Flightcheck will identify the colorspace of each object within the PDF. We use Applescript/FC for multiple tasks. It’s a bit slow for some things, but we’re only processing tens of files a day. If it was hundreds, I’d probably look into something else.



There are different batches, some are in the 70s, while the others are over 200 number range, whereas the thickest bunch of files are over 500. I guess I will have to consider other options then. Suggestions?

Thanks :smiley:

I’ve found something interesting. The PDFs I’m referring to are Quark PDFs. When I check the metadata (Document Properties in Acrobat 8 Prof.) I find colour in 2 separate portions. First, it’s available in Description > Additional Metadata > Advanced > > XPressPrivate: %%DocumentProcessColors: Cyan Magenta Yellow Black … Second I can find it in Custom (List: XPressPrivate %%DocumentProcessColors: Cyan Magenta Yellow Black …

I’ve noticed that usually colour contains all four separations (CMYK), whereas my spot (MAGENTA) is represented by (MK) and black and white is represented by either true black (K) or a harsher stronger black (MYK).

Now the question is, how do I obtain this data and use it to check against a excel file?



If that info is available “on the surface” in Acrobat 8, you may want to see if you can get the metadata via Applescript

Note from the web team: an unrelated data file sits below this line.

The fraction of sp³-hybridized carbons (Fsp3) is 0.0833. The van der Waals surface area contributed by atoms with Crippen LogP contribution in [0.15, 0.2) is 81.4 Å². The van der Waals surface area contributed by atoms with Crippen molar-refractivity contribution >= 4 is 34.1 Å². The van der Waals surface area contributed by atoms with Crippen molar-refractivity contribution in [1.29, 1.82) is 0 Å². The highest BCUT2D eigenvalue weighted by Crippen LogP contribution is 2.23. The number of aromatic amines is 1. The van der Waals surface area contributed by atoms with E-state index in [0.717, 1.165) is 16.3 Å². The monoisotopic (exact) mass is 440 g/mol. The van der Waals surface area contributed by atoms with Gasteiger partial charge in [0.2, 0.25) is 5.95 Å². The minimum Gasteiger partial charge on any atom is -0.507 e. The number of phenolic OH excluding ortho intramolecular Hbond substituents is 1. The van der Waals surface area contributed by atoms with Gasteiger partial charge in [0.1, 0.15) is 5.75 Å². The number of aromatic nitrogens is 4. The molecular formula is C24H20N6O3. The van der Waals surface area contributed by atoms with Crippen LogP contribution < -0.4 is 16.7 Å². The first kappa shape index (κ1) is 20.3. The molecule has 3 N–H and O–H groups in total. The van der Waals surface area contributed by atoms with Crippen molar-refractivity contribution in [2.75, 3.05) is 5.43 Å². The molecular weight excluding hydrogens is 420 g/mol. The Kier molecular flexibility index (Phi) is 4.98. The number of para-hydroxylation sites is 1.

Check Acrobat’s AS dictionary or see if Adobe has a scripting reference available for Version 8 . Version 6 has a pretty comprehensive guide that goes with it.


Oh dear. So I’ve realized that when running through Prinergy’s Evo, the program doesn’t hold any colour profiles - in metadata. Any further suggestions on how to separate colour from black and white pdfs? Thanks!

How about having Acrobat’s Preflight sort them for you?

Thanks for that suggestion.

I’m just wondering about preflight? Does it mean I have to open the 240 files that I have, in acrobat so that preflight can separate the colour from the black and white pdfs? It looks time consuming! But I’m really new to preflight, so I could be completely mistaken.


I’m only vaguely aware of what you are trying to do, so bear with me…I saw some similarities to my own need to discern things about files without opening them…a “detective” script, as it were.

I saw folks mentioning “%%” strings insude these PDFs. Tothe original poster:

Have you ever taken a peek inside your PDFs to see if you can discern the differences manually first?

You can use the code below to make a drag-n-drop to do a dump to screen of the PDF contents via Hexdump. If you can find your differences manually, then it’s a simple matter of writing a routine to check for it (also below).

Hexdump “viewer” for manual scanning:
Just drag-n-drop the file or files and the Hexdump will be opened in TextEdit for viewing.

-- Get Hexdump Info v4
-- by Kevin Quosig, 3/28/07
-- Used to drag-n-drop files to examine their contents/headers.
-- Most code segments courtesy of James Nierodzik of MacScripter


-- Search and Replace routine using AppleScript Text Item Delimiters "trick"
on searchNreplace(parse_me, find_me, replace_with_me)
	--save incoming TID state, set new TIDs
	set {ATID, AppleScript's text item delimiters} to {"", find_me}
	--using the specified character as a break point to strip the delimiter out and break the string into items
	set being_parsed to text items of parse_me
	--switch the TIDs again (replace string)
	set AppleScript's text item delimiters to {replace_with_me}
	--coerce it back to a string with new delimiters
	set parse_me to being_parsed as string
	--restore incoming TID state
	set AppleScript's text item delimiters to ATID
	--return results
	return parse_me
end searchNreplace

on open fileList